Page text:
2. experimental results describing the dependence of the respiratory flux from complex I or complex II substrates on ΔΨm
    3. measurements of ROS production as a function of substrate concentration and ΔΨm
  • This model predits dependence of ROS production on ΔΨ, matrix pH, NAD+/NADH redox potential, and inhibition of complexes I and III

  • Detailed description of redox-dependent electron transport processes in the model

  • Although the model of complex I does not include explicit electron transfer reactions like the complex III model, each state transition does have a mechanistic basis.

  • The explicit inclusion of reactions requiring protons leads to some interesting predictions regarding the pH dependence of ROS production.

  • The complex I model was constrained using the data from Aon et al. some difference of ROS producing rate from others’s experiments.

Validation of the redox-optimized ROS balance hypothesis

  • The presence of a minimum in H2O2 emission at an intermediate redox environment and the 1:4 ratio of H2O2 emission for the maximally reduced environment in this protocol compared to the most oxidized environment is in good agreement with the experimental data of Aon et al.
  • ΔΨm between 150 and 155 mV, similar to state 3 ΔΨm values for isolated mitochondria (9) and to the ΔΨm value shown by Korshunov et al. However, this ΔΨm range is higher than the typical mitochondrial operating conditions in vivo, which are closer to 100–130 mV.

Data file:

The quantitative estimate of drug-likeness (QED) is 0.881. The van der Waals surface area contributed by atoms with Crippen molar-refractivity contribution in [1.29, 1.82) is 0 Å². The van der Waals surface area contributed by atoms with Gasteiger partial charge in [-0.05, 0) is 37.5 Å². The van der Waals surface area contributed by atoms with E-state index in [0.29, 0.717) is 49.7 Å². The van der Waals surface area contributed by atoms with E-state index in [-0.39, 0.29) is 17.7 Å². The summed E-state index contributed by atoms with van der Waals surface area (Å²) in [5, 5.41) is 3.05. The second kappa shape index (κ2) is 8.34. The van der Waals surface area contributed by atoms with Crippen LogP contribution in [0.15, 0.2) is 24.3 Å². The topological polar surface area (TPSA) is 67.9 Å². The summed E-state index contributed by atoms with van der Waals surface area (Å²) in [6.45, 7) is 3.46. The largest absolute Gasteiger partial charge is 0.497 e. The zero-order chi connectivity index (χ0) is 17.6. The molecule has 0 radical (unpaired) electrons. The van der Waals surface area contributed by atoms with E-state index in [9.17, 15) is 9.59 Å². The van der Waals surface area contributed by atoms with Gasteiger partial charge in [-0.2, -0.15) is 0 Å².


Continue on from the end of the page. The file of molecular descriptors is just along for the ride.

• R-ORB hypothesis, shows the importance of the interplay between ROS production and scavenging

Mechanism of ROS production from complex I

  • Complex I ROS production was modeled as originating from a redox center in the hydrophilic arm of the protein, generalized implementation of the hypothesis. => FMN site (IF)
  • In the absence of ubiquinone or ubiquinol, the model predicts a dependence of ROS production on NADH redox potential.
  • the midpoint potential of this NADH dependence closely matches the two-electron reduction potential of the complex I FMN
  • complex I’s quinone-binding site (IQ) ?
    • The model described here was modified to test this Q-linked ROS production hypothesis by removing the superoxide-generating reaction connecting states 4 and 2 of the complex I model (see Fig. 1 B) and replacing it with a reaction connecting state 7 (reduced enzyme bound to Q) to state 2
    • the ability of the Q-linked ROS production model to reproduce the data were very similar
    • this modeling experiment was unable to distinguish between the two mechanisms.

Mechanism of ROS production from complex III

  • reduction of oxygen by the cytosol-side semiquinone radical from a highly reduced ubiquinone pool and high proton motive force

Alternative proposals: Little semiquinone, reduced bL to transfer electrons to O2 instead

  • Dröse and Brandt: Bell shaped dependence (max Vsox for Q pool is 25% oxidized). Reduced heme bL to oxidized ubiquinol to form a transient semiquinone, which reduces oxygen to form superoxide
  • Borek et al: ROS production without a significant accumulation of semiquinone at the Qo site
  • may lead to different ΔΨ dependence of the electron carrier redox states
  • subject to further refinements

Critique of the model

  • The model presented here only accounts for superoxide release from the Qo site